If I have to add more sugar after after the 1st fermentation, because I wanted to increase it's alcohol content, should I disregard the first reading taken before the 1st fermentation and use only the 2nd reading that is before the 2nd fermentation?

    Reply
    • Ed Kraus

      agacalilung, no you do not want to disregard the first hydrometer reading. Below you will find the link to an article on making high alcohol wines. In the article it will discuss how to take the readings to determine the final alcohol content.

      Making High Alcohol Wine
      http://www.eckraus.com/wine-making-high-alcohol

      Reply
  • Andygee

    Hi - am I able to mix two batches of fermenting blackberry wine together? They were both started about three days apart?

    Reply
  • Scott Hedges

    Curious if there is way to account for the un-released sugar in a fruit. The reason for asking is that I have a peach wine batch of 3.6 gallons that was started with 16 lbs of Peaches some frozen, some fresh and some from canned peaches. Along with that I used some 100% Peach, White Grape, Apple juice. My press wasn't able to do a great job of crushing the peaches so I cut them all up into slices so my fresh, the frozen and the canned were all slices of peach placed into my fermentation bag. The starting SG of the liquid was 1.122 however the body of the peaches was, at the start, at least 1/3 of fermentation bucket contents. I know that the canned peaches probably had a lot more sugar in them than either the frozen or the fresh peaches. Is there any way to get something of an accurate end alcohol content for the batch. I have a vinometer but I know that they are not accurate at all on an unfinished wine but I suppose that after the wine is fermented totally dry and settled to clear I can probably get in the ballpark.

    I can see why some people prefer to steam or otherwise extract all the juice from their fruit before starting the must. Open for ideas. Unfortunately I am not committed enough to this to invest in much more equipment but I am certainly open to idea on low budget methods.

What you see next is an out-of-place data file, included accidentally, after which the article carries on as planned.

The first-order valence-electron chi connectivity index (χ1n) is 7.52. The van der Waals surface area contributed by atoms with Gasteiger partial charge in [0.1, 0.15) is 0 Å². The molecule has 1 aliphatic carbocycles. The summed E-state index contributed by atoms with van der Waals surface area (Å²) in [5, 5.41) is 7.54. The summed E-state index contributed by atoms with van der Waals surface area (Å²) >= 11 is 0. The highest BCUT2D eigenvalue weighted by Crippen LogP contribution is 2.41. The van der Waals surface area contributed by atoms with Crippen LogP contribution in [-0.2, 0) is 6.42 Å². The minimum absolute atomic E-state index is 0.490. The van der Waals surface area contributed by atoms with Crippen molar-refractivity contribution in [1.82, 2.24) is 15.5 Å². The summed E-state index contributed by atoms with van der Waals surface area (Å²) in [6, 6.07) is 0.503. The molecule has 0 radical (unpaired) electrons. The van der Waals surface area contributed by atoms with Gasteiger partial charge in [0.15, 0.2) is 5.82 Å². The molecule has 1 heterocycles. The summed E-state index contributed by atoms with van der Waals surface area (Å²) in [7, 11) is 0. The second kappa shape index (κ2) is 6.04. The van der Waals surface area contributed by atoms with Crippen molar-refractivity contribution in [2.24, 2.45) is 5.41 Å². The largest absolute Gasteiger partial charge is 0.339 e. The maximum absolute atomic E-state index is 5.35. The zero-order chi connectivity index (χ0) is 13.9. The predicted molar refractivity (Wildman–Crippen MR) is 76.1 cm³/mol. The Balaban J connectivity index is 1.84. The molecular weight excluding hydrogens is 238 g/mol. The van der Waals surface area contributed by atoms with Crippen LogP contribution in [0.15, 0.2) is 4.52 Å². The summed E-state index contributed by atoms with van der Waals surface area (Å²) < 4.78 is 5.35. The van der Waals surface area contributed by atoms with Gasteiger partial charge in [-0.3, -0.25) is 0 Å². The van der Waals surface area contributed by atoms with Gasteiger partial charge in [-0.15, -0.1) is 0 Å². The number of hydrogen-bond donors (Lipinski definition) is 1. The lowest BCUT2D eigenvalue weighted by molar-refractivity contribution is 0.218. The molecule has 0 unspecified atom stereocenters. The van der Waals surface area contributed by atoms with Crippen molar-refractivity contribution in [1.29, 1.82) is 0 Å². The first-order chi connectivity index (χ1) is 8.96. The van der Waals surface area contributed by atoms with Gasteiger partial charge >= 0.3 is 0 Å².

Reply
    • Ed Kraus

      Scott, the majority of the sugar in the juice is coming from the sugar that you add according to the recipe. Once the fruit is crushed or cut and in this case canned peaches as well are added to the fermenter and mixed with the remaining ingredients, probably 80 percent of the sugar is already extracted from the fruit before you take your first hydrometer reading. When it is time to remove the pulp and squeeze out all of the juice it will affect the potential alcohol reading by less than half a point. I hope this helps.

      Reply
  • Filip

    Great GREAT site you have Ed.

    Quick question - I have started a bunch of fruit wines and a mead so it is far too late to get initial readings with a hydrometer that I can buy here in Canada but there are lots of European tools ( vinometers 0-18% and spiritometers 20-80%) to test the alcohol content of FINISHED wines along with spirits. Do you think it is worth buying something like this or no? How far off will it be from residual sugars as my mead with not be that dry a wine...

    Thanks ALOT in advance!

    Reply
    • Ed Kraus

      Filip, the Vinometer will test the alcohol content of a finished dry wine with fairly good accuracy. However, if the is any residual sugar it will throw the reading off. We are not familiar with a spritometer but it sounds like an alcohol hydrometer. The alcohol hydrometer test the alcohol content of distilled spirits only, it does not work on wine or beer. I hope this helps.

      Reply
  • Sabine Mann

    kegging will hold the sparkle, no need for bottles at all, janitorial effort reduced to :0)

    Reply